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Port Stanley is the only town on the Falkland Islands, and though it has little more than 1,200 residents, it contains half of the islands' population. There are 700,000 sheep, and a wonderful assortment of sea birds and elephant seals.
Beagle Channel flows to the south of Tierra del Fuego, South America and is named after the ship of Charles Darwin’s voyage. Three islands at its eastern end, with krill and oil reserves within their 200 mi territorial waters, and the dependent sector of the Antarctic with its resources, were disputed between Argentina and Chile and awarded to Chile in 1985.
The Strait of Magellan is the passage immediately south of mainland South America. Located between the continent and Tierra del Fuego and Cape Horn to the south, the strait is the biggest and most important natural passage between the Pacific and the Atlantic Ocean.
The west side of the Sarmiento Canal is flanked by Madre de Dios Island, with towering limstone peaks that fall precipitously into the channel. The east side is interspersed with islands and eventually meets the Chilean mainland. Stunning Amaila Glacier is a marvelous splash of blue and white in a country that ancient explorers described as "where the soil is swampy, cold, and unfit for cultivation, and whose climate is thoroughly cheerless." Oh, if they had only looked around to see that penguins, seabirds and mighty whales find it all quite agreeable.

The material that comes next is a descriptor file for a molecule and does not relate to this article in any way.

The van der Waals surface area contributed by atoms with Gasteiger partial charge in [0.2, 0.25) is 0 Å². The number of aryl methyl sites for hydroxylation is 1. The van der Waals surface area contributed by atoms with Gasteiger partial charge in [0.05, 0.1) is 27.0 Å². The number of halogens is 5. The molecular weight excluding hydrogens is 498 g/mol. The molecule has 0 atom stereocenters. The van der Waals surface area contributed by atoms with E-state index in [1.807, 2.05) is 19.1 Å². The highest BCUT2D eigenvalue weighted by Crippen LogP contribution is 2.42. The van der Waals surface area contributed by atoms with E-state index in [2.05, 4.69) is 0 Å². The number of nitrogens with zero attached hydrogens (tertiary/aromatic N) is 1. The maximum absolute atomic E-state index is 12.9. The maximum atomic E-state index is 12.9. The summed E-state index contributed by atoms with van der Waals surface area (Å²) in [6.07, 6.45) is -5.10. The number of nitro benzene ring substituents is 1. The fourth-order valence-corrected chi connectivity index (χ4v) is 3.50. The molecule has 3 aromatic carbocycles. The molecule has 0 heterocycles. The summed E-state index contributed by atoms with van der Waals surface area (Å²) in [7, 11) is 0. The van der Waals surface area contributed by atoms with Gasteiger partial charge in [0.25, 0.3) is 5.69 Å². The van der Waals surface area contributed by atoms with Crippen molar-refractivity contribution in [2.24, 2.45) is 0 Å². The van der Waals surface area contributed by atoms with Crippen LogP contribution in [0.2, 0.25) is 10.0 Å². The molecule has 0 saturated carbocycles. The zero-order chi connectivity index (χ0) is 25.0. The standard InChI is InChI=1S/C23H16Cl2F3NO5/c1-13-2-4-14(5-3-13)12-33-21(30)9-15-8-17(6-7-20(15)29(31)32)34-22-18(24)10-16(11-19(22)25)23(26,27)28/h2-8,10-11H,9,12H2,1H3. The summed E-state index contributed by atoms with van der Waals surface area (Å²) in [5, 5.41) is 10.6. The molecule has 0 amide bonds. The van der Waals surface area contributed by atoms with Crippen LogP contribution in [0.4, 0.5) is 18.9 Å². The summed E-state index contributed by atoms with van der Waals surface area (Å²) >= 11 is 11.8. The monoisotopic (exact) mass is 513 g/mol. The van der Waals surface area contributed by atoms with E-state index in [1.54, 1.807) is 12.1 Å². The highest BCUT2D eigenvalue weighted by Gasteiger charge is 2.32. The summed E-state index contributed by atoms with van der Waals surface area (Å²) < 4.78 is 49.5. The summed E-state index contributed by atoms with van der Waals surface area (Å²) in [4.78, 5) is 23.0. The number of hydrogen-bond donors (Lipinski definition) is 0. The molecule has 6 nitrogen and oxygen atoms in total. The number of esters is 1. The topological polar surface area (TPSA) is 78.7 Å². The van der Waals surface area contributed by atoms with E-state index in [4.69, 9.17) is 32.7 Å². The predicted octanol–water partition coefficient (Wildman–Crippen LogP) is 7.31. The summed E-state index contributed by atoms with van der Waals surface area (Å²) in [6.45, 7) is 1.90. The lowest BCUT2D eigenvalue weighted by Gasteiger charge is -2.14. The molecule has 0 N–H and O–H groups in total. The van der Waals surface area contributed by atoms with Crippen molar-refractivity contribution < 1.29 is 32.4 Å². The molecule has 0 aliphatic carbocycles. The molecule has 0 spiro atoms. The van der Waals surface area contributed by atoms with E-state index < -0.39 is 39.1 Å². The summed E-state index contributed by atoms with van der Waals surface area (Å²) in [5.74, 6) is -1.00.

El Brujo Glacier is located in the Southern Patagonian Ice Field in Chile's protected Bernardo O'Higgins National Park. Cruise in Asia Fjord to view El Brujo Galcier, one of the most stunning glaciers in the region.
The Chilean Fjords offer some of the most awe-inspiring sights of your journey. Simply look to the sky to see graceful Andean condors floating on the wind. Bring a camera to capture sights of incredible jagged walls of glacier ice rising up from the sea. And for pure enjoyment, watch the antics of the flightless, tuxedoed Magellanic penguins.
Castro, with some 20,000 inhabitants, is the capital of Isla Grande de Chiloé and an island of dense forests and undulating hills. Between the Isla Grande and the mainland, the Golfo de Ancud and the Golfo de Corcovado are dotted with many smaller islands of archipelagic Chiloe. The distinctive character of the island has been influenced by 200 years of isolation from the mainstream of Spanish colonial development as well as its dependence on the sea. Castro is especially noted for its variety of styles in housing including the palafitos, which are dwellings built on stilts above the water. It also has a splendid cathedral, several museums and a renowned handicraft market, all of which make Castro an attractive place to visit. Its isolation has encouraged self-reliance and also a friendliness toward visitors that has changed little since Darwin remarked more than a century and a half ago, "I never saw anything more obliging and humble than the manners of these people."
Itinerary subject to change without notice. Please confirm itinerary at time of booking.
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